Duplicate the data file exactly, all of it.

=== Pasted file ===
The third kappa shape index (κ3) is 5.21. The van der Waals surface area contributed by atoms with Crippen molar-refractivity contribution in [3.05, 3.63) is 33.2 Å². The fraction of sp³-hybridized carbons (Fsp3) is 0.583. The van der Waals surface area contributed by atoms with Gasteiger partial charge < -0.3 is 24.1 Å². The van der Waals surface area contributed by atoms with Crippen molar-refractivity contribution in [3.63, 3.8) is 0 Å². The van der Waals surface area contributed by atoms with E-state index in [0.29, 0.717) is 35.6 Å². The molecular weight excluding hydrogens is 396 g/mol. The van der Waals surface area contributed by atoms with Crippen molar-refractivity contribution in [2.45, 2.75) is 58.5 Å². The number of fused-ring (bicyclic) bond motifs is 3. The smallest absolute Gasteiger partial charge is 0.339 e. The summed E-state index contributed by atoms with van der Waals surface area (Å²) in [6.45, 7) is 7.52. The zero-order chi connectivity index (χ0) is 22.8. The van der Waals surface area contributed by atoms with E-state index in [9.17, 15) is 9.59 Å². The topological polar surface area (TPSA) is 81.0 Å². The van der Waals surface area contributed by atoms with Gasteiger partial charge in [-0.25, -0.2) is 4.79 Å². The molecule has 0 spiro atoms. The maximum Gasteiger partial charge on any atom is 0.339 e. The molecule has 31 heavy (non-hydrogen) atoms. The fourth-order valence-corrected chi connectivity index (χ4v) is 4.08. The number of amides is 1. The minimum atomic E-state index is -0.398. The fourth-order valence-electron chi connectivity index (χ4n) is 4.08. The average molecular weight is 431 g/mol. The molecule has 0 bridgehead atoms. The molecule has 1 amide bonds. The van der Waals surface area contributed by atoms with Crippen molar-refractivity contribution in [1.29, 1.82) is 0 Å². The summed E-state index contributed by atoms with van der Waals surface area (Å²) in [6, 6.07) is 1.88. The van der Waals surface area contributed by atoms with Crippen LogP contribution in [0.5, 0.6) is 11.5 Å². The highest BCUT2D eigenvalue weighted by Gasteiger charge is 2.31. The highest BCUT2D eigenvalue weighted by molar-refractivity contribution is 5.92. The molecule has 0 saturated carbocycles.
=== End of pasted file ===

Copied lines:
The third kappa shape index (κ3) is 5.21. The van der Waals surface area contributed by atoms with Crippen molar-refractivity contribution in [3.05, 3.63) is 33.2 Å². The fraction of sp³-hybridized carbons (Fsp3) is 0.583. The van der Waals surface area contributed by atoms with Gasteiger partial charge < -0.3 is 24.1 Å². The van der Waals surface area contributed by atoms with Crippen molar-refractivity contribution in [3.63, 3.8) is 0 Å². The van der Waals surface area contributed by atoms with E-state index in [0.29, 0.717) is 35.6 Å². The molecular weight excluding hydrogens is 396 g/mol. The van der Waals surface area contributed by atoms with Crippen molar-refractivity contribution in [2.45, 2.75) is 58.5 Å². The number of fused-ring (bicyclic) bond motifs is 3. The smallest absolute Gasteiger partial charge is 0.339 e. The summed E-state index contributed by atoms with van der Waals surface area (Å²) in [6.45, 7) is 7.52. The zero-order chi connectivity index (χ0) is 22.8. The van der Waals surface area contributed by atoms with E-state index in [9.17, 15) is 9.59 Å². The topological polar surface area (TPSA) is 81.0 Å². The van der Waals surface area contributed by atoms with Gasteiger partial charge in [-0.25, -0.2) is 4.79 Å². The molecule has 0 spiro atoms. The maximum Gasteiger partial charge on any atom is 0.339 e. The molecule has 31 heavy (non-hydrogen) atoms. The fourth-order valence-corrected chi connectivity index (χ4v) is 4.08. The number of amides is 1. The minimum atomic E-state index is -0.398. The fourth-order valence-electron chi connectivity index (χ4n) is 4.08. The average molecular weight is 431 g/mol. The molecule has 0 bridgehead atoms. The molecule has 1 amide bonds. The van der Waals surface area contributed by atoms with Crippen molar-refractivity contribution in [1.29, 1.82) is 0 Å². The summed E-state index contributed by atoms with van der Waals surface area (Å²) in [6, 6.07) is 1.88. The van der Waals surface area contributed by atoms with Crippen LogP contribution in [0.5, 0.6) is 11.5 Å². The highest BCUT2D eigenvalue weighted by Gasteiger charge is 2.31. The highest BCUT2D eigenvalue weighted by molar-refractivity contribution is 5.92. The molecule has 0 saturated carbocycles.